© 1999 Holmesglen Institute of TAFE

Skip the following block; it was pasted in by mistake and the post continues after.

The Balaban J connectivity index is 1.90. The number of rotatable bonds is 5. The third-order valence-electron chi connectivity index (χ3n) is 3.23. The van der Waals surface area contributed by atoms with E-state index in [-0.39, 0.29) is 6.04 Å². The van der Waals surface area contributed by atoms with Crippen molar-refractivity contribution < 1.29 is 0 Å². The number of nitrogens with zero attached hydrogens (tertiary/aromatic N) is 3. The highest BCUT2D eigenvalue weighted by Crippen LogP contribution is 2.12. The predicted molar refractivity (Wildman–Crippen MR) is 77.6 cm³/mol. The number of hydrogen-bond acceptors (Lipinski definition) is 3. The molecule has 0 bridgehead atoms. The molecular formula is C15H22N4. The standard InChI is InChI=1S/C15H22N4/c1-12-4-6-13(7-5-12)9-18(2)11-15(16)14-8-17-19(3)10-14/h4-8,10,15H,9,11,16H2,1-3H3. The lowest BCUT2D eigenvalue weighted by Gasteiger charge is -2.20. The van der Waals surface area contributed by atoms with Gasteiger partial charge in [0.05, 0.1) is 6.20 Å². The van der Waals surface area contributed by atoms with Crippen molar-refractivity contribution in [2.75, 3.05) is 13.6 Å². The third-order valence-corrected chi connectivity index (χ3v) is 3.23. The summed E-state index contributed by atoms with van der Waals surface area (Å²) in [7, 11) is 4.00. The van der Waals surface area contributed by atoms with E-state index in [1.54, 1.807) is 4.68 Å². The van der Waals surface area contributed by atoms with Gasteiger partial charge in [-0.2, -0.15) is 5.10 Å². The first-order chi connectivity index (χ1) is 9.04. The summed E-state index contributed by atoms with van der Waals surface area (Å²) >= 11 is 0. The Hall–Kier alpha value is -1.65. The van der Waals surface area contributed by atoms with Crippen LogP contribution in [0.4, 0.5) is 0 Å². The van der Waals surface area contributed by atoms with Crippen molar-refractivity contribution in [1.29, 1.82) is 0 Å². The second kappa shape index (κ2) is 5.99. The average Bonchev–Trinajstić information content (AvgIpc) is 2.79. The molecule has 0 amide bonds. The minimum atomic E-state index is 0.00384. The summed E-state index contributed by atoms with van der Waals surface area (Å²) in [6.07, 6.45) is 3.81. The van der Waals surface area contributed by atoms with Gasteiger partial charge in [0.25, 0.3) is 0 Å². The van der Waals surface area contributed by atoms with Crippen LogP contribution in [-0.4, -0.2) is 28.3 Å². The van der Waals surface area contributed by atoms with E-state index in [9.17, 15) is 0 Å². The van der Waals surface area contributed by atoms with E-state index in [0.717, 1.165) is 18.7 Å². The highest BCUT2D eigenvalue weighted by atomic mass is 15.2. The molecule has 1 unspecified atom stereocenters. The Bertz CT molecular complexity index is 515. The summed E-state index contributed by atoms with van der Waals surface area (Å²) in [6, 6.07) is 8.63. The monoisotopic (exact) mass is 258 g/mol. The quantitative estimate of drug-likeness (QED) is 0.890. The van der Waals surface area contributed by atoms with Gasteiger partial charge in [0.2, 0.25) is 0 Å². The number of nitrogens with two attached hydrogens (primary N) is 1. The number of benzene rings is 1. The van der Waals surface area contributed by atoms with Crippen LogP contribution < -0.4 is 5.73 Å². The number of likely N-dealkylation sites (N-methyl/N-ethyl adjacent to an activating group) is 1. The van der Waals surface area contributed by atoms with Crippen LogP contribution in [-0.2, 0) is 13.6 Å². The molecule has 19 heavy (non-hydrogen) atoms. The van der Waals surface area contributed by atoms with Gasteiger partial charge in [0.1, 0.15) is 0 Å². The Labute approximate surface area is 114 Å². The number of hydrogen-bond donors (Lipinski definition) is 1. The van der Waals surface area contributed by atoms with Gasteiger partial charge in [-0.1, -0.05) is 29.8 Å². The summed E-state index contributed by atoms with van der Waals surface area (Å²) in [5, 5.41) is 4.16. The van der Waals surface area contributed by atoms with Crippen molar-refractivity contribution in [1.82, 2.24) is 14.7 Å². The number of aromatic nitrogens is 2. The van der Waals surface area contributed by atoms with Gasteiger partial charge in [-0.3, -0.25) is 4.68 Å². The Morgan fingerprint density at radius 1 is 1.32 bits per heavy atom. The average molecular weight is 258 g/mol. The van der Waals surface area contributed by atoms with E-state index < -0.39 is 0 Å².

Good morning everyone. Welcome to the second year of your teachingdegree. My name is Simon Taylor. I'm a second year lecturer in theeducation faculty. Today I'll be giving you an overview of the field trip toHo Chi Minh City, Vietnam, that you all registered for at the end of lastyear. As many of you will be aware, the field trip is offered to student teachers inthe second year of the teaching degree. The trip replaces the three weekpractical teaching placement in the second semester. But please don't getthe impression that the trip will be a holiday. In fact you will do the sameamount of work in Vietnam as your peers do in Australia. You will stillcomplete 3 weeks practice teaching, but in a Vietnamese school rather than an Australian one. Each week you will need to teach 10 hours andobserve at least 10 hours. Your class supervisor will be the student'snormal teacher and so will most probably be Vietnamese. You will need tofit in with what the class supervisor asks you to teach and follow anyinstructions they may give you in terms of teaching methodology. Youmight find this difficult at first, especially if what the class supervisor asksyou to do contradicts the methodology we have taught you here. Butremember that whatever happens, it will be a learning experience. Actually in past field trips the Vietnamese supervisors have not interferedat all and our student teachers have found them very supportive.You will be placed in classes at the University of Education, Ho Chi MinhCity. This is the largest teacher training institution for secondary teachersin the south of Vietnam. It has a very good reputation within the countryand with foreign universities. Cambridge University and MelbourneUniversity and a number of others have developed good ties with theUniversity of Education. Many of the staff have received their training inEngland, the US, Australia and New Zealand.The section of the university that you'll be working in is the Centre for Foreign Languages. This is the largest English language centre in thecountry and enrolls up to 40,000 students across 12 campuses at any onetime. The students in this section of the university are in fact not traineeteachers but members of the public who pay fees to study English.The language centre runs in three shifts of four hours each day. They arefrom 7am to 11am, 1pm to 5pm and 5pm to 9pm. So each student will bein class for four hours in the morning, afternoon or evening. But theydon't study every day. Classes run three times a week on Monday,Wednesday and Friday, which the Vietnamese call the even days, or onTuesday, Thursday and Saturday - the odd days. You will teach two hoursof the morning shift each day except Saturday. You'll have two groups of students. One group on the even days and the other on the odd days. If you would like to get out your blank timetables I'll tell you your teachingcommitments.